I can only hope the citizens of Holyoke step in to ease the mayor’s burdens on November 8. And I can only feel very fortunate — in both relative and absolute measures — that we have in Alex Morse a candidate ready to fill the vacuums of leadership, transparency, communication and accountability in our mayor’s office. It’s time to make change happen, Holyoke.

 

 

Venimus, Vidimus, Vicimus

2011/11/02 in Council, Elections, H.U.S.H., Holyoke, McGee, Murphy, Politics, Press

Holyoke’s Power Duo

(Pictured here are Brenna Murphy and Todd McGee after they successfully reclaim Mt Tom from Easthampton)

Holyoke Charter

2011/11/01 in Bresnahan, Charter, Council, Elections, H.U.S.H., History, Holyoke, Politics, pronography

 Industria Et Copia

(Elizur Holyoke and the Founding Fathers of Holyoke create our beloved charter)

H.U.S.H. is opposed to the Charter Change due to its broad reach and numerous undesirable changes.  I can agree with only one measure in the proposed charter and that is a 4-year term for mayor.  This could happen without the charter proposal being passed.

Read the charter for yourself HERE. (if someone could send me a translated Spanish version in PDF please do)

There exists a Facebook Page called Holyoke Charter Change NO that lays out these reasons to opposition:

VOTE NO on the Proposed Charter Change:

Holyoke cannot afford this risky proposal!

Dear Fellow Voter:

There is going to be a referendum question on this year’s ballot  that proposes to change our City Charter and it has lots of fine print you are not being told about. This risky proposal would:

Weaken Voter Power:

  • Voters will no longer elect the City Clerk or City Treasurer
  • Voters will no longer elect a majority of their City Councilors
  • Only vote for the Mayor every 4 years not every 2 years which could be problematic especially if you get someone who is not doing a good job.

Eliminate Checks and Balances:

  • We already have a very strong Mayor: we should not consolidate nearly all power in one person!
  • Proposes to weaken the City Council and make the Mayor even more powerful
  • Mayor would appoint the Assessors, Tax Collector, Auditor and Treasurer instead of the City Council therefore eliminating the independence of their financial oversight roles.
  • Abolishes most city commissions including the Public Works and Fire Commissions and gives those powers to the Mayor. Also makes the Mayor a member of most remaining commissions.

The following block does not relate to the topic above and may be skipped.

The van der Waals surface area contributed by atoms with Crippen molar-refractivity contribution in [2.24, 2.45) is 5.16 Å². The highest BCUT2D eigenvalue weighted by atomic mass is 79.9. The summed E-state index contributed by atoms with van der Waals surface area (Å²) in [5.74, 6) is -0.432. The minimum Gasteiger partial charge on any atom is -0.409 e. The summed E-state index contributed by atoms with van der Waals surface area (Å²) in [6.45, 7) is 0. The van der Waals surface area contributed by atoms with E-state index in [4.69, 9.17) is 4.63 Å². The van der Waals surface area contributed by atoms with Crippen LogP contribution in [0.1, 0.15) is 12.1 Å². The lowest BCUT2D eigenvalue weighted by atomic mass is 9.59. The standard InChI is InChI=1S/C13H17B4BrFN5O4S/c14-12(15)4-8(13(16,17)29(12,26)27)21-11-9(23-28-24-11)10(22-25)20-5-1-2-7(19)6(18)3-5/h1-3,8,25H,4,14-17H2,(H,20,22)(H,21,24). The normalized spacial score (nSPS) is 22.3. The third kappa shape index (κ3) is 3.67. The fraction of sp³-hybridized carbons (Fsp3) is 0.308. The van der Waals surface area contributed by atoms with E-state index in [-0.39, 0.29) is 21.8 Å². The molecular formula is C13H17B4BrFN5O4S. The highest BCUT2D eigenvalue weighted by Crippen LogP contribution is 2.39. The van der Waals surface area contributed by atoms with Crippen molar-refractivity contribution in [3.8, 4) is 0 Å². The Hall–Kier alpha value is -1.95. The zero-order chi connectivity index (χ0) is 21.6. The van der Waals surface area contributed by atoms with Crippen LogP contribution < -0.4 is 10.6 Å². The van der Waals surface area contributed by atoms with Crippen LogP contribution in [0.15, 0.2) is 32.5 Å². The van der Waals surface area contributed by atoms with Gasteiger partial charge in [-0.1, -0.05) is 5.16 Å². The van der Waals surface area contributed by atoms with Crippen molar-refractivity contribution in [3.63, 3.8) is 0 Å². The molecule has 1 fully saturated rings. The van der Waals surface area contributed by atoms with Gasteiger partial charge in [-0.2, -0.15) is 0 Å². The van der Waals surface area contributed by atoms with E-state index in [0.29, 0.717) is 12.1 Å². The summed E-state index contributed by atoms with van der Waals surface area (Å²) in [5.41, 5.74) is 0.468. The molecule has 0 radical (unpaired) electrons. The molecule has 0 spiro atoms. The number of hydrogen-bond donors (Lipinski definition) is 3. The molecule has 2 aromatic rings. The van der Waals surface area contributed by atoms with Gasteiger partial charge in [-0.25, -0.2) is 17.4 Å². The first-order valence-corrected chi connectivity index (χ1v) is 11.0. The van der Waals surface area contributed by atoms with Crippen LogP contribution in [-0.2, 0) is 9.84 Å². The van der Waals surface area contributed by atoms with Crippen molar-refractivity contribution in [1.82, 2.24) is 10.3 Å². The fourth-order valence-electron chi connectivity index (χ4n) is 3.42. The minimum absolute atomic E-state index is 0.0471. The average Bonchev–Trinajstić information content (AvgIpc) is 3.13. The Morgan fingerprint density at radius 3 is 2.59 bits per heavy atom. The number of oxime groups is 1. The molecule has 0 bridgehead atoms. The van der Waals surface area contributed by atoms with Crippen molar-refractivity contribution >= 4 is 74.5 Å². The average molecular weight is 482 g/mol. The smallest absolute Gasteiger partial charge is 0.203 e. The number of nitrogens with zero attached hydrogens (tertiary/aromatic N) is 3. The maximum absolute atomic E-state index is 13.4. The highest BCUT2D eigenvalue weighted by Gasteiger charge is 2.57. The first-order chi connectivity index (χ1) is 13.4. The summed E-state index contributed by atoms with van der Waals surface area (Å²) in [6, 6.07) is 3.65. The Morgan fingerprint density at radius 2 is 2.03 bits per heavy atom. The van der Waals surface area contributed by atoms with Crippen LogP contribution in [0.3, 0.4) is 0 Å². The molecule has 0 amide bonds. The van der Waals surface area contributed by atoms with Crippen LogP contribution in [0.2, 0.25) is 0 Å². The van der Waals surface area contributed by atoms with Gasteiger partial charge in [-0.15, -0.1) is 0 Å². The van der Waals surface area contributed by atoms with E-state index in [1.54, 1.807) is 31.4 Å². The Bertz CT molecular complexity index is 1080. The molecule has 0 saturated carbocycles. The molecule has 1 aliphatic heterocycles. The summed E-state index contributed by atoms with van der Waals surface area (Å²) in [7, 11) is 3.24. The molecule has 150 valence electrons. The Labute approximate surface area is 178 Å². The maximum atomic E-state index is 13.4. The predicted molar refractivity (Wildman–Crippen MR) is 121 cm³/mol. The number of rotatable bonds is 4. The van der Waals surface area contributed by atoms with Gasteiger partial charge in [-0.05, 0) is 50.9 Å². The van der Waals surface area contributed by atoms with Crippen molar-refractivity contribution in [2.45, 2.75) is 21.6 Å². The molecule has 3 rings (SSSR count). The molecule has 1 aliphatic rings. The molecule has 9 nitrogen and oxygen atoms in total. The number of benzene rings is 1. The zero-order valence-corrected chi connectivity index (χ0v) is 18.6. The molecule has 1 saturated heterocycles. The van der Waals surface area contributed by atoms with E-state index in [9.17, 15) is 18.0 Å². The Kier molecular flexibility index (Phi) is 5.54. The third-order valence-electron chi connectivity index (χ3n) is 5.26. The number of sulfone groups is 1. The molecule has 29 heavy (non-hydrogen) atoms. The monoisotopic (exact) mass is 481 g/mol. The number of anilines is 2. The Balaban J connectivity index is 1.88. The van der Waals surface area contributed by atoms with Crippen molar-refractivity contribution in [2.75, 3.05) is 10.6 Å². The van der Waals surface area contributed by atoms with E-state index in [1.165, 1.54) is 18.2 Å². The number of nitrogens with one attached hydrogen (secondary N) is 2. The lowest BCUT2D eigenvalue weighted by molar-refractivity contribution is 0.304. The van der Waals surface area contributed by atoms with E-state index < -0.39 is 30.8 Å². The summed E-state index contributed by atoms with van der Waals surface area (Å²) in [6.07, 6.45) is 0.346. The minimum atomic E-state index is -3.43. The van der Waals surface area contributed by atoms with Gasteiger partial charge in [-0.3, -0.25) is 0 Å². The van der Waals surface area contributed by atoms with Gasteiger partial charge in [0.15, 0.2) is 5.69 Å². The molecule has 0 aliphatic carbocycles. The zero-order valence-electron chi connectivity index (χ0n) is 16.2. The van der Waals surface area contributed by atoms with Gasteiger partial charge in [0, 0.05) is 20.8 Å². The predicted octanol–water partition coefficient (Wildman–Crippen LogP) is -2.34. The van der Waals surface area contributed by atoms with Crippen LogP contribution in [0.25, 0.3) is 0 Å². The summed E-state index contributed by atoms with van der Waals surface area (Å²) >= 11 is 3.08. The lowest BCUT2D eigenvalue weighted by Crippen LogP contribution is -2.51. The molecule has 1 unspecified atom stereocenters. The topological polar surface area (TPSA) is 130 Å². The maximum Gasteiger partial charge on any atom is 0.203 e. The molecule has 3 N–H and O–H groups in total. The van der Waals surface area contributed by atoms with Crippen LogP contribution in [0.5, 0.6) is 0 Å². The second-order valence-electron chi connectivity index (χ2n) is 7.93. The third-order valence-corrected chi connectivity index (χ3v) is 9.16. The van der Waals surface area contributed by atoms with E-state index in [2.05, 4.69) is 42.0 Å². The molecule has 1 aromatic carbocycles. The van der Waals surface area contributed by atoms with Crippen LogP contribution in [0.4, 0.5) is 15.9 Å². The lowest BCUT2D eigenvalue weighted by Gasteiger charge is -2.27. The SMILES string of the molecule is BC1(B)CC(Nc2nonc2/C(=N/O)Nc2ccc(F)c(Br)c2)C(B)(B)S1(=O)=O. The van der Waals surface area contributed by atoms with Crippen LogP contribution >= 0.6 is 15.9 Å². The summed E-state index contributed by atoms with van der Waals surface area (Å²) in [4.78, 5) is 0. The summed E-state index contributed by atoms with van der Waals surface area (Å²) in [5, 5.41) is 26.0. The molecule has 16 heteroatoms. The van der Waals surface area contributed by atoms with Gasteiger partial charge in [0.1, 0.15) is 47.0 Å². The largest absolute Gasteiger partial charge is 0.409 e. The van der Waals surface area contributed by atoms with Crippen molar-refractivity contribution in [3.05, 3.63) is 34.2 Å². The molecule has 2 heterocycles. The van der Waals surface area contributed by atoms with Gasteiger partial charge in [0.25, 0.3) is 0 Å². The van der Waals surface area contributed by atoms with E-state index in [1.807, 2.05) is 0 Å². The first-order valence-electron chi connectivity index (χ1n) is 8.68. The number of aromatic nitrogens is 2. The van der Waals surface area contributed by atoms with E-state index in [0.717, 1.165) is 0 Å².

• Allows the Mayor to abolish or create any city department without the Council having the opportunity to amend the proposal.
  • Terms of office of city department heads are eliminated and they would serve at pleasure of the Mayor.
  • Recommends eliminating non-political civil service independence for city employees
  • Allows the Mayor to appoint a majority of the future commissions who will review our city charter and our city ordinances.

Make Expensive Changes we cannot afford in these tough economic times:

  • Gives the Mayor a 14% pay raise from $85,000 to $97,000 per year.
  • Creates a New Chief Financial Officer position appointed by the Mayor that would likely cost over $100,000 per year.
  • The proposed new charter is a risky exploration into a new form of government which no one fully knows for sure how it would work and could be the source of expensive future litigation.

Make other foolish changes:

  • The War Memorial Commission would no longer be made up exclusively of veterans.
  • Makes it harder for citizens to run for office and get on the ballot.
  • Eliminates Residency Requirements for city department heads.

Instead of making some simple common sense changes the voters could easily understand, the Charter Commission scrapped our entire charter for a new 53 page confusing and harmful form of government. Their proposal is so complex and confusing that it reads more like mortgage then a referendum. Holyoke’s voters deserve better!

Please Vote NO on the Proposed Charter Change and protect our city!